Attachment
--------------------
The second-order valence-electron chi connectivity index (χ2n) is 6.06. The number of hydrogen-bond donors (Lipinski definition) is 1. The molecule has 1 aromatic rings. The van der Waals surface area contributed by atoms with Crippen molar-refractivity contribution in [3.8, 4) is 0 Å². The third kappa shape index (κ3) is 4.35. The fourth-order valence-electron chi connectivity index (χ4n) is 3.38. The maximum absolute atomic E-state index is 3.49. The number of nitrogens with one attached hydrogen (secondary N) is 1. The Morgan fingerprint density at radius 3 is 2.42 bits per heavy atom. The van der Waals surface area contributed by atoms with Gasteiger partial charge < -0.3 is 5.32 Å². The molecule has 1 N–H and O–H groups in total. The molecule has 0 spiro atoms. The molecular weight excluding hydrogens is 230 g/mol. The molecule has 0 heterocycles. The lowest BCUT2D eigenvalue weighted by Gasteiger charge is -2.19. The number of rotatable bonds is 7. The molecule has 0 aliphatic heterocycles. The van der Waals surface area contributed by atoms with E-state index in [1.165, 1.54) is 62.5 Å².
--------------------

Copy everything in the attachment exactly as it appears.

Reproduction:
The second-order valence-electron chi connectivity index (χ2n) is 6.06. The number of hydrogen-bond donors (Lipinski definition) is 1. The molecule has 1 aromatic rings. The van der Waals surface area contributed by atoms with Crippen molar-refractivity contribution in [3.8, 4) is 0 Å². The third kappa shape index (κ3) is 4.35. The fourth-order valence-electron chi connectivity index (χ4n) is 3.38. The maximum absolute atomic E-state index is 3.49. The number of nitrogens with one attached hydrogen (secondary N) is 1. The Morgan fingerprint density at radius 3 is 2.42 bits per heavy atom. The van der Waals surface area contributed by atoms with Gasteiger partial charge < -0.3 is 5.32 Å². The molecule has 1 N–H and O–H groups in total. The molecule has 0 spiro atoms. The molecular weight excluding hydrogens is 230 g/mol. The molecule has 0 heterocycles. The lowest BCUT2D eigenvalue weighted by Gasteiger charge is -2.19. The number of rotatable bonds is 7. The molecule has 0 aliphatic heterocycles. The van der Waals surface area contributed by atoms with E-state index in [1.165, 1.54) is 62.5 Å².